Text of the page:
Great post indeed, I will be sharing this with the parents in September to help them understand why we allow their children to roll down hills, climb up slopes etc. We can create change by being THE example and through education. We all can and should be a part of this. We just need to get creative, figure out the barriers and find a way around these barriers.
Nothing is impossible if you set your mind to it. Some simple ways to make change for parents is for you to also be the example and to educate.
By letting our children play outdoors when they get home; by educating others about new research and publications advocating children to move; and by not letting others perceptions of us get in the way of doing what is right for our children. Anyone else have some great ideas to share?
So what you say is that in the past kids were not fidgeting because they moved more?? I don't believe that. Also in our parents time most of the kids could not sit still.. Schools that recognize this have been replacing chairs with exercise balls, allowing for movement and strengthening of the core muscles because they are constantly balancing. Regular chairs are available for children that want to opt out or for those that are unable to use their ball appropriately.
I wish more schools would do this. Both Bronson Alcott Louisa May's father and my grandmother would agree whole-heartedly with your conclusions. Healthy, strong bodies need movement Congratulations on explaining it so eloquently. And we wonder why so many children are over weight. It is the same reason we are obese. Thank you for posting. What is the action that must be taken?
Allowing young children to sit on the big exercise balls instead of hard chairs allows them to wiggle to keep their balance without disrupting their learning or their classmates. Stop making them sit still in school for 8 hours, could you do it? Children learn by interacting with their world, let them do it. And teaching all things in moderation, some video games are helpful for children's brain development, all depends on how they learn. Could this be anymore true.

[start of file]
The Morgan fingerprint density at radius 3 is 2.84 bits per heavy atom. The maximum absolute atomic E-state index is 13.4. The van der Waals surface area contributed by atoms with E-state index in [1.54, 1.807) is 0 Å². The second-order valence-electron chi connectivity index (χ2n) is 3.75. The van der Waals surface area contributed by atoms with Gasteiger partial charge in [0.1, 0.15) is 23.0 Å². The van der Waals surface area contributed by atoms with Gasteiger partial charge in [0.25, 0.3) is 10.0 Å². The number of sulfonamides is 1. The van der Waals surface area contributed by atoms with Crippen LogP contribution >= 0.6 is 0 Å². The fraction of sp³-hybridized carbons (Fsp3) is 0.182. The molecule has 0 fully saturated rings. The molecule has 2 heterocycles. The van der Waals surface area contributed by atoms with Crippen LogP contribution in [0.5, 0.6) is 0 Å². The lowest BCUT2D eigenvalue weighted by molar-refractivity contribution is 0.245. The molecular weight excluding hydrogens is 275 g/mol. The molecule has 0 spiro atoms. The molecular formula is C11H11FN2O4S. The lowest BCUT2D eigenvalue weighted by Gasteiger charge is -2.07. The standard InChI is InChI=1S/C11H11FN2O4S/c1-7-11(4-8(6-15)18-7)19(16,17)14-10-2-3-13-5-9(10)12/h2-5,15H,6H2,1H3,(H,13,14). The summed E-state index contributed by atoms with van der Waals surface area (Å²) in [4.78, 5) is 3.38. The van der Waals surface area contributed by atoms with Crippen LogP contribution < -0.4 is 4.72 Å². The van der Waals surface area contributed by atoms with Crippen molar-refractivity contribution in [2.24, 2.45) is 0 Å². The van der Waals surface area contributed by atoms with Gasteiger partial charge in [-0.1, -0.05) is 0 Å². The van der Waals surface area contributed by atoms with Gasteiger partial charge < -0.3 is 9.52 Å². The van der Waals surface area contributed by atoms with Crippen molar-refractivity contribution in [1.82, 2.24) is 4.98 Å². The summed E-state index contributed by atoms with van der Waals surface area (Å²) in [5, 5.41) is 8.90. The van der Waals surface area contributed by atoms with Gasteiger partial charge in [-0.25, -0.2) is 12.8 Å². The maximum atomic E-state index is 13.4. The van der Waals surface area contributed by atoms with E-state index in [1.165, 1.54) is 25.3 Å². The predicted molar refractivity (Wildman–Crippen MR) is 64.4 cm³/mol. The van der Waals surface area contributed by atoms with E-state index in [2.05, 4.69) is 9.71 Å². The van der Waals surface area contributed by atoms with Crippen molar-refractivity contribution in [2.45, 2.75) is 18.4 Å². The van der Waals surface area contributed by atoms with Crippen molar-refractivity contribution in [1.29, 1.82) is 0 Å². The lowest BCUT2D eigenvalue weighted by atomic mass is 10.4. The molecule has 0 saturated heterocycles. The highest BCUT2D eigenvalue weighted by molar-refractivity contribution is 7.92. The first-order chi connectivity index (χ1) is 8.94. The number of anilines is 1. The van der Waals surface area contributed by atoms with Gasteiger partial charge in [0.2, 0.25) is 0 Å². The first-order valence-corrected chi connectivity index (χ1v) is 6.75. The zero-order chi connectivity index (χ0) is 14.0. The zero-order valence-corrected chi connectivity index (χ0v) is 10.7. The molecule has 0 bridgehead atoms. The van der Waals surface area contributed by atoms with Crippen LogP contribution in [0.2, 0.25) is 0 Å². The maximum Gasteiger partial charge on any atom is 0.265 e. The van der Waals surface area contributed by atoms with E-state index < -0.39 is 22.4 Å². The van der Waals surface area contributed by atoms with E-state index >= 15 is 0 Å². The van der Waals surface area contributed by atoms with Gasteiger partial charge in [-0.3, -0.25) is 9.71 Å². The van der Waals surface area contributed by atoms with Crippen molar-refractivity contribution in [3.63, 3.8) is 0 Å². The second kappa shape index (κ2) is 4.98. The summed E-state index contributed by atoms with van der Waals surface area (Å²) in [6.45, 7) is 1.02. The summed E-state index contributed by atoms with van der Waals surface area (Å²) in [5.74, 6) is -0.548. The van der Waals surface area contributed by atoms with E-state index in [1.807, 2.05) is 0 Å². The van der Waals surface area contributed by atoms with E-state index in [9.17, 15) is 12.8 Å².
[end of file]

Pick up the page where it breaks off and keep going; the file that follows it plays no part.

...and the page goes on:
And kids are barely strong enough to hold themselves up in a chair for so long. As a pediatric OT for many years this is a problem I endure daily. So happy to find this article. My son was in a similar circumstance where his teacher had very little tolerance for his fidgeting. I bought him a circular hair pad that swivels. He sits and swivels from side to side during class and its had a positive impact on both his attention span and his core muscles.
I highly recommend it for other fidgeting kids during classes. I could not agree more that the fidgeting and the increase in early ADHD diagnoses is a lack of movement experiences. Great comments everyone! Marie - I'm sure there was fidgeting in the past too. To say kids in the past never fidgeted wouldn't make sense. I'm just sharing some important knowledge so that people can understand why kids fidget and why there appears to be an increase in problems with attention from a therapist's point of view.
There is a wonderful website out there that teachers can use in the classroom.